As we find our anchorage at the north of Alligator River the winds are getting stronger. We know this is normal here as the sun warms the air. It usually dies down at night and stays light until morning. The temps are higher than usual at this time of year so the wind is welcome. It isn’t really protected from the winds but our anchor is strong and the chop is light.
We start to see clouds forming and the winds are falling. The lightening and thunder is in the distance. It passes by us and heads out to sea. I wonder if we’ll see some rain yet. We open a bevy and watch the storm with tarps half up, ready for the rain to fall.
By the time we left Mile Hammock anchorage 8 of the 10 boats had already left. It’s a great day to travel. We have some open water to cross today to get to the marina that we have set up for the night in Oriental, NC. Another sun and not too windy day makes the open water bodies a nice crossing. There has been chatter over The Neuse River and its winds and waves.
The depths are favourable even at low tide so traveling is easily done and miles accumulated. Lots of homes, boathouses and structure throughout the travel today. We are seeing more traveling boats as well. A lot of insurance companies have a hurricane clause that boats have to be north, I think of North Carolina or Virginia by June 1. So these travelers are on the move being the date is coming and the destination is not far off.
There isn’t much to report today other than just clocking the miles toward Oriental, NC. As we approach The Neuse River we see several runabout boats enjoying the long Memorial Day weekend. The river itself is choppy but not too bad. Tides are .2 feet so the winds play more a roll on this area than the tides. As we cross the river towards Oriental the winds pick up. Several sailboats are now on the open water with their sails at full attention in the winds. Those little boats are not seen as much anymore. The trip across takes us about 20 minutes going at 28 mph. We have seen that the favourite marina outside the city is at Whittaker Pointe Marina. We have a reservation there.
The marina at Whittaker Pointe has a beautiful clubhouse, restrooms, shower facility. The laundry is available for $1.00. The docks are superior to most marinas as well. The drawback is that transients are put on the outside docks where the full winds of the Neuse River are upon you. I didn’t see that it was any different at the City docks either. They need a breakwall or to dredge the inside basin for the calmest waters and to be off that large river. We haven’t figured out why this is such a great spot. Our guess is that it is due to the fact that this area is just before or just after a cross on The Neuse. It’s about Convenience. We’ve had better anchorages.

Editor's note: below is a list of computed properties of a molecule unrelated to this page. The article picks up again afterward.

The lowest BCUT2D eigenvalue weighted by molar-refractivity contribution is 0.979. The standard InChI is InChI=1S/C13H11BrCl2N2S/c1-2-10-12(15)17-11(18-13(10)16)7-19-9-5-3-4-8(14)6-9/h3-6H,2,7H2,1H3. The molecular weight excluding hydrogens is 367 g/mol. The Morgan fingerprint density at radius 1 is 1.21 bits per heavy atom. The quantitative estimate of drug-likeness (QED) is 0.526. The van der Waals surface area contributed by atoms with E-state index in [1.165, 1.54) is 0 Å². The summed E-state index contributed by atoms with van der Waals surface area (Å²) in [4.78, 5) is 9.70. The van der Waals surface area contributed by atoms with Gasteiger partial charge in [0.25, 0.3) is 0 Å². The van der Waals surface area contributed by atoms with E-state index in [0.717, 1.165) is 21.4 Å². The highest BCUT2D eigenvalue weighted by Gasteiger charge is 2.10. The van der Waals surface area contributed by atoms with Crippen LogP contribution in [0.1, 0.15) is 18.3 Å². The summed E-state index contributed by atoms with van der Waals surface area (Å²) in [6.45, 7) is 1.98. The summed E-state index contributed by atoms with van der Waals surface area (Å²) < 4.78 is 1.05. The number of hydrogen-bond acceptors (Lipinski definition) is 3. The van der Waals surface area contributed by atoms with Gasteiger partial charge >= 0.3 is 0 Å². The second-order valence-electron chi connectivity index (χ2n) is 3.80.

The good thing about this marina is also that they have a courtesy car. So we jumped in and drove to the grocery store. Walmart, hardware, West Marine and restaurants are not far with the car. We drove through the town of Oriental and saw that “The Silo” was having a shindig. Open mic and country music for all locals. We did find that guy’s boat that rocked us so bad when we were gasing up the other day.
We also met Star Dust the sailing vessel. Richard came in about an hour and a half after us. We got to chatting later at docktails about each of our escapades. He is single handedly doing the loop in his sailboat. That is quite an endeavor. We hope to see him again once he lands in Tonawanda after doing The Erie Canal and on his last leg home to the Sandusky area.
The reset button has been pushed. The day started out with low winds and high tide. What more could a boater ask for? The trip past Wilmington Port was eventful again as we passed a massive Maersk container ship bound to the ocean with its goods. Each container is the size of a transport truck, just to give a relational size. She towers over the other ships in the port.
Now that we are back on course Scott contacts a camera guy regarding a lens for the camera to get us by. He has none. So the search is on for a replacement lens. Apparently the problem with the lens is a well known one by the forums and this fella. Canon has messed up on this one and it must be sent back for repair directly.
The trek up the New River is uneventful. Its good depth allows us to pass quickly with the slow down for marinas and structure. We pass several trawlers and sails along the way heading in the same direction. The rain has past as well with today being full sun and very few clouds. A welcome treat after 3 days of rain and the odd thunderstorm.
Passing through Snow’s Cut was easy. It’s narrow channel reminds us of the channels up north where the shore is just out of reach but the channel is wide enough to get through. Not much drama today. Depths are great, weather is great and we are enjoying the journey. We knew about the swing bridge at Surf City being opened only on the hour but we didn’t really believe it was true. So we arrived about 20 minutes too early and had to wait in the channel and go for a cruise back the way we came to waste some time. There is current around the basin by the bridge so the channel before the bridge is much easier with a bit of wind and the current. I make some lunch while we wait.
After that we stop in at New River Marina for the cheapest diesel yet. $1.74 per gallon is the cheapest we have paid. The docks aren’t as bad as suggested. Yes you tie to pillars but that isn’t so bad. It’s the big 40 ft boat that need to slow down while passing by on the ICW. We were rocked pretty badly by one of those boats we have been passing along today’s route. What moronic Captain who drives a boat with a massive wake keeps his speed up passing a marina? Four guys at the marina came running to our boat as soon as they saw that he wasn’t going to slow down. I managed the fender at our widest part of the boat keeping it between the boat and the pillar. The boat must have went up and down 3 feet in that wake. One guy almost fell off the dock trying to keep the boat off. I’m calling these Captains Sea Donkeys these days because the name fits, don’t you think?